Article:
March 25, 2019

HBI Thanks Founding Board Member, Janet Zolot

By Amy Powell

When Janet Zolot announced her retirement earlier this year from the HBI Board of Advisors, it was truly the end of an era for HBI. Zolot, an original board member, has been here for the entire 21-year journey. More than that, she was an integral part of HBI’s founding.

To Zolot, getting involved in Jewish women’s causes came naturally. It was part of her upbringing. Her mother was president of the Philadelphia chapter of Hadassah and her father was president of the Beth Sholom Synagogue in suburban Philadelphia, the only synagogue designed by Frank Lloyd Wright.

“I grew up in a world where everyone was involved in doing things for the Jewish community,” said Zolot. “My mother was so positive about her Hadassah involvement that I went to the meetings and ended up as president of Philadelphia Hadassah with 37 groups and 10,000 people. It was quite a responsibility.”

It was during her years as National Hadassah vice-president that Hadassah formed the National Commission on American Jewish Women, an effort to find out what was known about Jewish women. Chaired by Brandeis Professor Shulamit Reinharz, who later became the HBI founding director,  the group tried to answer questions about what concerned American Jewish women, if they felt like part of the Jewish community, if their Jewish identity, Judaism or Israel was meaningful to them and how to address their concerns, strengthen their connections and bring greater Jewish meaning to women’s lives. “It was a really exciting, forward thinking time for National Hadassah,” Zolot noted. The Commission hired Brandeis Professor Sylvia Barack Fishman, who later became HBI’s co-director, to oversee the research.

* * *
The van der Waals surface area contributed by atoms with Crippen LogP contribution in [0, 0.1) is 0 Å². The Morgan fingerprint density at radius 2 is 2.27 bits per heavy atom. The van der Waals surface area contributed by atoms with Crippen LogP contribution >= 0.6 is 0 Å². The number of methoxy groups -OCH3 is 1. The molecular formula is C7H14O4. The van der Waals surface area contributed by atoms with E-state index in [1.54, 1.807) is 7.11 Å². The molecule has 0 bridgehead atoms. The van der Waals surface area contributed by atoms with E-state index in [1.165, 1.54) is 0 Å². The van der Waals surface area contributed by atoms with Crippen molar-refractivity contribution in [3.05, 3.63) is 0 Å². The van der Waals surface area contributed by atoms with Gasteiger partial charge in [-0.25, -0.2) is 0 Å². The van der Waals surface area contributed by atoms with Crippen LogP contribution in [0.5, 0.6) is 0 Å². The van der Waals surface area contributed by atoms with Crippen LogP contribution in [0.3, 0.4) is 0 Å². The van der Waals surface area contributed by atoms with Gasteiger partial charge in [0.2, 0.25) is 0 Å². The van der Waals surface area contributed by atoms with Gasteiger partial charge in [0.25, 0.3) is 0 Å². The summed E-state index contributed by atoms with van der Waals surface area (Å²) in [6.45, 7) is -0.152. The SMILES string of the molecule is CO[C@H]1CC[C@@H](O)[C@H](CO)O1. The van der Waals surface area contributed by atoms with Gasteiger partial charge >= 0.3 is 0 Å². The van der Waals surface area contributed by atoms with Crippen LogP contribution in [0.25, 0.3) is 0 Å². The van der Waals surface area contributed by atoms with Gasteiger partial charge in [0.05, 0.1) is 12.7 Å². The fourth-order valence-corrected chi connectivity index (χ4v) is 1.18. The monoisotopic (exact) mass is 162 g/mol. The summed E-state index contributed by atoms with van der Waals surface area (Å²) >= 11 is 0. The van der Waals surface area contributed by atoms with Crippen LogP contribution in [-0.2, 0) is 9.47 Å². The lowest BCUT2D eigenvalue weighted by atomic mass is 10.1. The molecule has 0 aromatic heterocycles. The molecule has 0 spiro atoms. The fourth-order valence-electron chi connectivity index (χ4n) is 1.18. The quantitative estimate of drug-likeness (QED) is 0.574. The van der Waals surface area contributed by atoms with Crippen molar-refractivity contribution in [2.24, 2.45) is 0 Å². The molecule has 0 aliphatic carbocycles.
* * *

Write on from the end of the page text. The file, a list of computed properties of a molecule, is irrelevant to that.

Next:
When the research was to be presented for the first time in public at the General Assembly of the Jewish Federation, Zolot feared that no one would be interested.

“There were 22 concurrent sessions at our time slot and I was about to have a nervous breakdown, thinking no one would come. We had a decent sized room and to my surprise, we had to start bringing in extra chairs. There were over 250 people there and it was really a thrill, just amazing,” Zolot said.

At the time, Shirley Kalb was Hadassah’s director of strategic planning, and Zolot described her as “a brilliant woman who knew everyone in the Jewish community.”  Zolot remembers sitting in Kalb’s New York office with Reinharz and discussing the results after this initial reception. They all believed that too little was known about Jewish women and so much more was needed. Reinharz suggested that they form a research institute to learn more and the result was the founding of the International Research Institute on Jewish Women, (which later changed its name to HBI) at Brandeis University in January 1997. Established with a generous grant from Hadassah, the Women’s Zionist Organization of America Inc., the IRIJW represented a bold venture for both Brandeis University and Hadassah. It was a natural fit for Zolot, who had been involved from the beginning to continue with HBI, bridging gaps between the Hadassah and HBI.

“Academia had not been part of my life after college and I found it extremely stimulating, Shula had a magical touch, Sylvia brought her unique interests and capabilities and the meetings were always an intellectually stimulating experience. We felt that we were accomplishing something worthwhile.” Zolot said.